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Post by wanneroo » 05 Jan 2022, 1:51 am

womble wrote:I just don’t like the cold. Below a certain point i can feel every injury I’ve ever had in my life. :D
I firmly believe that Ballarat is one of the coldest places on earth.


I've been in Ballarat in early winter. It was cold at night for sure. I think they get some snow a couple times a year.

The cold actually promotes healing, so what you do is you run around nekkid rolling in the snow and then you jump in a hot sauna to warm up. Works great. Physiotherapists use hot/cold treatments all the time.

Looks like we might be getting our first snowstorm of the year this week, about 30cm expected and then the temps will plunge to -12C at night.
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Post by wanneroo » 05 Jan 2022, 1:58 am

disco stu wrote:I do want to spend a winter in Canada or similar just to experience it. I don't like the cold either though.

Funny though, I've known more than a few people from the US and Canada who freeze over here. One stays next door for weeks to months at a time, says he feels much colder here where our record lowest temp wouldn't be lower than about 3°C. Where he lives in Canada is snow and ice


Australia and New Zealand seem to have yet to hear of this thing we have called "insulation".

I have froze my ass off down under plenty and it comes down to the shoddy construction by comparison. American and Canadian homes are sealed up tight against drafts and heat loss. Some of these environments here in North America can swing between 40C and -40C in a year, so the house has to be able to take it. Technically North America has the most violent weather in the world. Even here at 41 North, I can get hit with a tropical hurricane from the Caribbean to a harsh snow storm out of Canada dumping over a meter of snow.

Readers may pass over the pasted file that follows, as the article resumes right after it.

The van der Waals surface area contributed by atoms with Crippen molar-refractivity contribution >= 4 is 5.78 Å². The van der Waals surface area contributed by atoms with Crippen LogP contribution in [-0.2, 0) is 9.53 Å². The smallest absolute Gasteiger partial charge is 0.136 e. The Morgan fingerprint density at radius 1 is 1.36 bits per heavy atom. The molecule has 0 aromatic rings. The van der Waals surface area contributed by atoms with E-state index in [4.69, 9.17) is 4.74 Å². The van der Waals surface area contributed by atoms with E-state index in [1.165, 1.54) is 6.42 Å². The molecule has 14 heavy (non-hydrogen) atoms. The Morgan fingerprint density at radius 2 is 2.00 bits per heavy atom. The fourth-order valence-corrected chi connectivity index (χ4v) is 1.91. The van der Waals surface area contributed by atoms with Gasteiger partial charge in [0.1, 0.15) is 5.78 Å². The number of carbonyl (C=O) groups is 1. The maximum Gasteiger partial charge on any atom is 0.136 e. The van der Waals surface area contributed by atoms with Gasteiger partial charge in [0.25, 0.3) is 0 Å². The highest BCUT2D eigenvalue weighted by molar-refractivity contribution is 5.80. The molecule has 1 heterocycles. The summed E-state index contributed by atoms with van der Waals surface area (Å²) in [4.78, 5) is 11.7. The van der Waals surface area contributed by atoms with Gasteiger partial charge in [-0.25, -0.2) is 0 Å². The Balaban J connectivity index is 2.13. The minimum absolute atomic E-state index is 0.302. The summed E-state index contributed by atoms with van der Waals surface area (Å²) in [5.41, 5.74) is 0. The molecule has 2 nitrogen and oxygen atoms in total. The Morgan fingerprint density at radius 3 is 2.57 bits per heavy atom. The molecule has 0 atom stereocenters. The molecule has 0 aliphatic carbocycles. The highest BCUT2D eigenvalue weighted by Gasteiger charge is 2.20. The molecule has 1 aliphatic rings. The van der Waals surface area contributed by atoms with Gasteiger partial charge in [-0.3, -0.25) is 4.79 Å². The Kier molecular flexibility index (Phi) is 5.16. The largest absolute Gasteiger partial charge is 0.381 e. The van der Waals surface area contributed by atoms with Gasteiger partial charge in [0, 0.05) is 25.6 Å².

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Post by disco stu » 05 Jan 2022, 1:47 pm

We stayed at Bracebridge about 7 years ago with in law relatives. It was around 30-35c when we were there. The previous winter it was -40. I was shocked by that.

I've known a few Australians to live in Canada or the US for a while, and they've all said they overheat indoors in winter. Seems to temp is cranked right up, unlike Australia where we still wear the warm clothes inside.

Can't disagree with the leaky houses here either
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Post by dnedative » 13 Apr 2022, 11:42 pm

disco stu wrote:I do want to spend a winter in Canada or similar just to experience it. I don't like the cold either though.

Funny though, I've known more than a few people from the US and Canada who freeze over here. One stays next door for weeks to months at a time, says he feels much colder here where our record lowest temp wouldn't be lower than about 3°C. Where he lives in Canada is snow and ice


They must have short memories

The two coldest memories I have;
1. Image
Can still remember the pain in my hands taking gloves off to take the photo and it wasn't that bad, you get cold days in Australia skiing but a cold day in Canada will kill you if you go up wearing what you would here.

2. Buying fuel in Calgary, wasn't that bad, only -15c but was breezy, was murder.


Gets cold in Australia but not really